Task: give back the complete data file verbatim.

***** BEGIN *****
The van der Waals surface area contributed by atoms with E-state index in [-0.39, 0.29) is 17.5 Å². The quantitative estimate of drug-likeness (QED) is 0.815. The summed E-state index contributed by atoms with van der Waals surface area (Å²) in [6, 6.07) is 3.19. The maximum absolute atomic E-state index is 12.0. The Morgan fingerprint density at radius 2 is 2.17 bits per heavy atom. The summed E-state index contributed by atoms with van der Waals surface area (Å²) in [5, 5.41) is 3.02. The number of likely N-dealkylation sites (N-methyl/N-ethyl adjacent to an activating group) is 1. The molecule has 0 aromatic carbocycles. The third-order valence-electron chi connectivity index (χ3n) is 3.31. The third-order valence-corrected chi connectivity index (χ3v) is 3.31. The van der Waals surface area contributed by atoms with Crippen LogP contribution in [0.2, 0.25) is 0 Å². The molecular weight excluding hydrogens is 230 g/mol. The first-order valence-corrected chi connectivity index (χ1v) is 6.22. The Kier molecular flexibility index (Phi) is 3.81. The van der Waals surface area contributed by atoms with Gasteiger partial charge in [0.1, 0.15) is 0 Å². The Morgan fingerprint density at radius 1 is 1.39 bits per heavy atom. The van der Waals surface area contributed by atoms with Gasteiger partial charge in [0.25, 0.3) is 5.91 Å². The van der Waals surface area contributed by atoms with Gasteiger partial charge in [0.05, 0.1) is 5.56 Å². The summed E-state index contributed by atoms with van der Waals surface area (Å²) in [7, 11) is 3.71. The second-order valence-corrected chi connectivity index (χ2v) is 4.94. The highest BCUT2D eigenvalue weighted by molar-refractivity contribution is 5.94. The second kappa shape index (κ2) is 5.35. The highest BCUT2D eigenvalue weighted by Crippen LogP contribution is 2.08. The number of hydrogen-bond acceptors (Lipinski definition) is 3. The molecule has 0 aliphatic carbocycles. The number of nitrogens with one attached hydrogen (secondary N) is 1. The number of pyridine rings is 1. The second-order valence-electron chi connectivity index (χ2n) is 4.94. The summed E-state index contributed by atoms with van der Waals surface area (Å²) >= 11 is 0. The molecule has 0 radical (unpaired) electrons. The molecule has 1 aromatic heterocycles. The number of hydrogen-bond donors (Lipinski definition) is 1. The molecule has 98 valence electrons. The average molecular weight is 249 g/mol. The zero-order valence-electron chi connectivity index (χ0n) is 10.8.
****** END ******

The van der Waals surface area contributed by atoms with E-state index in [-0.39, 0.29) is 17.5 Å². The quantitative estimate of drug-likeness (QED) is 0.815. The summed E-state index contributed by atoms with van der Waals surface area (Å²) in [6, 6.07) is 3.19. The maximum absolute atomic E-state index is 12.0. The Morgan fingerprint density at radius 2 is 2.17 bits per heavy atom. The summed E-state index contributed by atoms with van der Waals surface area (Å²) in [5, 5.41) is 3.02. The number of likely N-dealkylation sites (N-methyl/N-ethyl adjacent to an activating group) is 1. The molecule has 0 aromatic carbocycles. The third-order valence-electron chi connectivity index (χ3n) is 3.31. The third-order valence-corrected chi connectivity index (χ3v) is 3.31. The van der Waals surface area contributed by atoms with Crippen LogP contribution in [0.2, 0.25) is 0 Å². The molecular weight excluding hydrogens is 230 g/mol. The first-order valence-corrected chi connectivity index (χ1v) is 6.22. The Kier molecular flexibility index (Phi) is 3.81. The van der Waals surface area contributed by atoms with Gasteiger partial charge in [0.1, 0.15) is 0 Å². The Morgan fingerprint density at radius 1 is 1.39 bits per heavy atom. The van der Waals surface area contributed by atoms with Gasteiger partial charge in [0.25, 0.3) is 5.91 Å². The van der Waals surface area contributed by atoms with Gasteiger partial charge in [0.05, 0.1) is 5.56 Å². The summed E-state index contributed by atoms with van der Waals surface area (Å²) in [7, 11) is 3.71. The second-order valence-corrected chi connectivity index (χ2v) is 4.94. The highest BCUT2D eigenvalue weighted by molar-refractivity contribution is 5.94. The second kappa shape index (κ2) is 5.35. The highest BCUT2D eigenvalue weighted by Crippen LogP contribution is 2.08. The number of hydrogen-bond acceptors (Lipinski definition) is 3. The molecule has 0 aliphatic carbocycles. The number of nitrogens with one attached hydrogen (secondary N) is 1. The number of pyridine rings is 1. The second-order valence-electron chi connectivity index (χ2n) is 4.94. The summed E-state index contributed by atoms with van der Waals surface area (Å²) >= 11 is 0. The molecule has 0 radical (unpaired) electrons. The molecule has 1 aromatic heterocycles. The number of hydrogen-bond donors (Lipinski definition) is 1. The molecule has 98 valence electrons. The average molecular weight is 249 g/mol. The zero-order valence-electron chi connectivity index (χ0n) is 10.8.